Ellen G. White Writings

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Testimonies for the Church, vol. 4, Page 409

draft is made upon the brain. For every offense committed against the laws of health, the transgressor must pay the penalty in his own body.

When not actively engaged in preaching, the apostle Paul labored at his trade as a tentmaker. This he was obliged to do on account of having accepted unpopular truth. Before he embraced Christianity he had occupied an elevated position and was not dependent upon his labor for support. Among the Jews it was customary to teach the children some trade, however high the position they were expected to fill, that a reverse of circumstances might not leave them incapable of sustaining themselves. In accordance with this custom Paul was a tentmaker, and when his means had been expended to advance the cause of Christ and for his own support, he resorted to his trade in order to gain a livelihood.

No man ever lived who was a more earnest, energetic, and self-sacrificing disciple of Christ than was Paul. He was one of the world's greatest teachers. He crossed the seas and traveled far and near, until a large portion of the world had learned from his lips the story of the cross of Christ. He possessed a burning desire to bring perishing man to a knowledge of the truth through a Saviour's love. His soul was wrapped up in the work of the ministry, and it was with feelings of pain that he withdrew from this work to toil for his own bodily necessities; but he seated himself to the drudgery of the craftsman that he might not be burdensome to the churches that were pressed with poverty. Although he had planted many churches he refused to be supported by them, fearing that his usefulness and success as a minister of the gospel might be interfered with by suspicions of his motives. He would remove all occasion for his enemies to misrepresent him and thus detract from the force of his message.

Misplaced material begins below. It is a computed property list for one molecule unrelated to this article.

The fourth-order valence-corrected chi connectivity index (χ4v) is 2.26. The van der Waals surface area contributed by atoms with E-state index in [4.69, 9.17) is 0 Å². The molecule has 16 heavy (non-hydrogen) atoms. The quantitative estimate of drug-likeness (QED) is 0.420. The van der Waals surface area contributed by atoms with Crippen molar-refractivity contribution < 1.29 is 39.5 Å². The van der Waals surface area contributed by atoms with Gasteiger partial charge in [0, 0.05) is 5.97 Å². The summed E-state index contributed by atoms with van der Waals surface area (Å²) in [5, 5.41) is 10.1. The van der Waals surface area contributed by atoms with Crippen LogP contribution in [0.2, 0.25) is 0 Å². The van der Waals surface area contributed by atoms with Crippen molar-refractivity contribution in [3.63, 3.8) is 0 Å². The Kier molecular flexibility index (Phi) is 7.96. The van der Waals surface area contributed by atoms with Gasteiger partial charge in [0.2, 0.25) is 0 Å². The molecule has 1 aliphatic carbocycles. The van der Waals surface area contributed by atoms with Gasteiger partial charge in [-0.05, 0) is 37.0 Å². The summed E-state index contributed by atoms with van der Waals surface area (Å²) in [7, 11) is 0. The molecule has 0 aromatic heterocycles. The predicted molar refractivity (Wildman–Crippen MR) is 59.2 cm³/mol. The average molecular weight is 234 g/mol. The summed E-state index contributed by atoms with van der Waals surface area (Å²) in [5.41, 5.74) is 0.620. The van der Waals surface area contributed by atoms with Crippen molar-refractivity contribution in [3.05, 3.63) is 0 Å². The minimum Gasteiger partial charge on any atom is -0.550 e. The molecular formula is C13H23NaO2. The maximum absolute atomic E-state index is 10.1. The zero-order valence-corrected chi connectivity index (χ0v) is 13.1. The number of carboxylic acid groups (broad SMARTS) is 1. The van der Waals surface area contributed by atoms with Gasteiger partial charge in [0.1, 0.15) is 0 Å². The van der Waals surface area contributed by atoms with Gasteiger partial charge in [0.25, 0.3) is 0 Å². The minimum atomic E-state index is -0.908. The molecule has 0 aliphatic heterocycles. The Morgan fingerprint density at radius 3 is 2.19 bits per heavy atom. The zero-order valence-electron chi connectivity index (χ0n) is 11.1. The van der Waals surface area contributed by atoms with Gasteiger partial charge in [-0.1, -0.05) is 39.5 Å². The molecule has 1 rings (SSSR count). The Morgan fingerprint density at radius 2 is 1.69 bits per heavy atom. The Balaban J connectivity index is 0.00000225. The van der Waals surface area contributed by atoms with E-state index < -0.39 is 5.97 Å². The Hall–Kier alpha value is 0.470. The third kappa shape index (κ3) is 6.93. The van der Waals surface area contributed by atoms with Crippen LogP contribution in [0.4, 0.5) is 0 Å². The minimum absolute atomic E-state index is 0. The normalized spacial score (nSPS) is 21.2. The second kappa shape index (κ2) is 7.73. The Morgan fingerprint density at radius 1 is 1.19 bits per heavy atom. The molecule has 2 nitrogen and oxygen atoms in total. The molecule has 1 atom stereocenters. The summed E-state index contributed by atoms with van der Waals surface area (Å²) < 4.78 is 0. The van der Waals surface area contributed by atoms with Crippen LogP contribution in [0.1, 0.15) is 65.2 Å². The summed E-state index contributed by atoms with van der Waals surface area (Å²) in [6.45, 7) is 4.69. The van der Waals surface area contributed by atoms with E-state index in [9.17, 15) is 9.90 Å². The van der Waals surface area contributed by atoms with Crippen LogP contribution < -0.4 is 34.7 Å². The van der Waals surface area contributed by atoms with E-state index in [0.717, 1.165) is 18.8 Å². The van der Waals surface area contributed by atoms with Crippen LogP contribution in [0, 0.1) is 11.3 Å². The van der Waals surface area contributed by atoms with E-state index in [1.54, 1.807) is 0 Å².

Paul appeals to his Corinthian brethren to understand that, as a laborer in the gospel, he might claim his support, instead of sustaining himself; but this right he was willing to forego, fearing that the acceptance of means for his support might

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